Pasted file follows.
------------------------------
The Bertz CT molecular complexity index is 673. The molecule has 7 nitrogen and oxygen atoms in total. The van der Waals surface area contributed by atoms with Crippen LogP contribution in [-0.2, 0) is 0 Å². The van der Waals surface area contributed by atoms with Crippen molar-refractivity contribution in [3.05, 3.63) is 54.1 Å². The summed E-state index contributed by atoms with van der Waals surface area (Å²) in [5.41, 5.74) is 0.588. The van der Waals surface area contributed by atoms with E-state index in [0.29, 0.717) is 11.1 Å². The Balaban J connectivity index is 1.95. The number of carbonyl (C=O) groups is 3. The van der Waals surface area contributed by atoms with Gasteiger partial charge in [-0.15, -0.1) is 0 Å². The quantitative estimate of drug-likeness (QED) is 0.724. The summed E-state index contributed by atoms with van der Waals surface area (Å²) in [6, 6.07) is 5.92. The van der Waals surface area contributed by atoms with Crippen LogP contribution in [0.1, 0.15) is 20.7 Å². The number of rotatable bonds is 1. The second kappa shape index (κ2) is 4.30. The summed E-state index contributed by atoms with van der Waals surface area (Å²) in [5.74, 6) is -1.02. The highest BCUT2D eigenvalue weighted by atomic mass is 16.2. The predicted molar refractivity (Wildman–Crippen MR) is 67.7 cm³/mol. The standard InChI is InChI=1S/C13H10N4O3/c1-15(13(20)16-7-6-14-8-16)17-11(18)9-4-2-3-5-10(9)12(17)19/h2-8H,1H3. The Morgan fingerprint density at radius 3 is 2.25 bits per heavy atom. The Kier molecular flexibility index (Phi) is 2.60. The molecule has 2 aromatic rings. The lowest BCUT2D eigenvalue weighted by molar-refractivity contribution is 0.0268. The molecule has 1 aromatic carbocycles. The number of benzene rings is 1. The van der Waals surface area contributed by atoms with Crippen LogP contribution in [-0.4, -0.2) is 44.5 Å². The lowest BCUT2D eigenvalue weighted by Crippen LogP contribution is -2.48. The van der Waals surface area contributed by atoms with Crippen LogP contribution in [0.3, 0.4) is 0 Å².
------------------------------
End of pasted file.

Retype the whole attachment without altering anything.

The Bertz CT molecular complexity index is 673. The molecule has 7 nitrogen and oxygen atoms in total. The van der Waals surface area contributed by atoms with Crippen LogP contribution in [-0.2, 0) is 0 Å². The van der Waals surface area contributed by atoms with Crippen molar-refractivity contribution in [3.05, 3.63) is 54.1 Å². The summed E-state index contributed by atoms with van der Waals surface area (Å²) in [5.41, 5.74) is 0.588. The van der Waals surface area contributed by atoms with E-state index in [0.29, 0.717) is 11.1 Å². The Balaban J connectivity index is 1.95. The number of carbonyl (C=O) groups is 3. The van der Waals surface area contributed by atoms with Gasteiger partial charge in [-0.15, -0.1) is 0 Å². The quantitative estimate of drug-likeness (QED) is 0.724. The summed E-state index contributed by atoms with van der Waals surface area (Å²) in [6, 6.07) is 5.92. The van der Waals surface area contributed by atoms with Crippen LogP contribution in [0.1, 0.15) is 20.7 Å². The number of rotatable bonds is 1. The second kappa shape index (κ2) is 4.30. The summed E-state index contributed by atoms with van der Waals surface area (Å²) in [5.74, 6) is -1.02. The highest BCUT2D eigenvalue weighted by atomic mass is 16.2. The predicted molar refractivity (Wildman–Crippen MR) is 67.7 cm³/mol. The standard InChI is InChI=1S/C13H10N4O3/c1-15(13(20)16-7-6-14-8-16)17-11(18)9-4-2-3-5-10(9)12(17)19/h2-8H,1H3. The Morgan fingerprint density at radius 3 is 2.25 bits per heavy atom. The Kier molecular flexibility index (Phi) is 2.60. The molecule has 2 aromatic rings. The lowest BCUT2D eigenvalue weighted by molar-refractivity contribution is 0.0268. The molecule has 1 aromatic carbocycles. The number of benzene rings is 1. The van der Waals surface area contributed by atoms with Crippen LogP contribution in [-0.4, -0.2) is 44.5 Å². The lowest BCUT2D eigenvalue weighted by Crippen LogP contribution is -2.48. The van der Waals surface area contributed by atoms with Crippen LogP contribution in [0.3, 0.4) is 0 Å².